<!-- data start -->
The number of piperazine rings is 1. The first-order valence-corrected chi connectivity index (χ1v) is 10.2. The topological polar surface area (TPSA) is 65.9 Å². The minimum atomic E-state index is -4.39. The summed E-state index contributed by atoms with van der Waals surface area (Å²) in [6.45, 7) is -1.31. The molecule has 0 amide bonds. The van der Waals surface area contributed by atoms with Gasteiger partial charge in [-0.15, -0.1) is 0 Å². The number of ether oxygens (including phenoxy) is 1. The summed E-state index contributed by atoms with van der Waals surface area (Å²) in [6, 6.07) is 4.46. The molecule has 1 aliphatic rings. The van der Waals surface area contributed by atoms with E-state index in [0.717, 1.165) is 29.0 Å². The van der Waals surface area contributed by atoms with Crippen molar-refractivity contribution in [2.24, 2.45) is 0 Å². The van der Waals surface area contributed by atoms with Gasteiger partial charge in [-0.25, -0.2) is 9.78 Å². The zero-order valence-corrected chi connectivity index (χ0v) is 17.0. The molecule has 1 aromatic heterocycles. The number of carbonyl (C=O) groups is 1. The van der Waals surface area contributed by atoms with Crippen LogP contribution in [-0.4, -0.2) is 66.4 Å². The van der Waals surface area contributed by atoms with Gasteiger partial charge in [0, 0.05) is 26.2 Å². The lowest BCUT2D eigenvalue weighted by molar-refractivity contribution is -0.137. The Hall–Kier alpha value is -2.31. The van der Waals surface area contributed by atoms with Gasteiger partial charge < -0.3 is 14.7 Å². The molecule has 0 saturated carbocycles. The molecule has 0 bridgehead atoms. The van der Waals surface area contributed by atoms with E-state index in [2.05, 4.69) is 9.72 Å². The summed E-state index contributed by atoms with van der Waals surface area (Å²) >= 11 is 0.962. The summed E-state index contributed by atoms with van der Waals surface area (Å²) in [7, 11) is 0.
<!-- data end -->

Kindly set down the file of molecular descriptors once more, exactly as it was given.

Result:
The number of piperazine rings is 1. The first-order valence-corrected chi connectivity index (χ1v) is 10.2. The topological polar surface area (TPSA) is 65.9 Å². The minimum atomic E-state index is -4.39. The summed E-state index contributed by atoms with van der Waals surface area (Å²) in [6.45, 7) is -1.31. The molecule has 0 amide bonds. The van der Waals surface area contributed by atoms with Gasteiger partial charge in [-0.15, -0.1) is 0 Å². The number of ether oxygens (including phenoxy) is 1. The summed E-state index contributed by atoms with van der Waals surface area (Å²) in [6, 6.07) is 4.46. The molecule has 1 aliphatic rings. The van der Waals surface area contributed by atoms with E-state index in [0.717, 1.165) is 29.0 Å². The van der Waals surface area contributed by atoms with Crippen molar-refractivity contribution in [2.24, 2.45) is 0 Å². The van der Waals surface area contributed by atoms with Gasteiger partial charge in [-0.25, -0.2) is 9.78 Å². The zero-order valence-corrected chi connectivity index (χ0v) is 17.0. The molecule has 1 aromatic heterocycles. The number of carbonyl (C=O) groups is 1. The van der Waals surface area contributed by atoms with Crippen LogP contribution in [-0.4, -0.2) is 66.4 Å². The van der Waals surface area contributed by atoms with Gasteiger partial charge in [0, 0.05) is 26.2 Å². The lowest BCUT2D eigenvalue weighted by molar-refractivity contribution is -0.137. The Hall–Kier alpha value is -2.31. The van der Waals surface area contributed by atoms with Gasteiger partial charge < -0.3 is 14.7 Å². The molecule has 0 saturated carbocycles. The molecule has 0 bridgehead atoms. The van der Waals surface area contributed by atoms with E-state index in [2.05, 4.69) is 9.72 Å². The summed E-state index contributed by atoms with van der Waals surface area (Å²) >= 11 is 0.962. The summed E-state index contributed by atoms with van der Waals surface area (Å²) in [7, 11) is 0.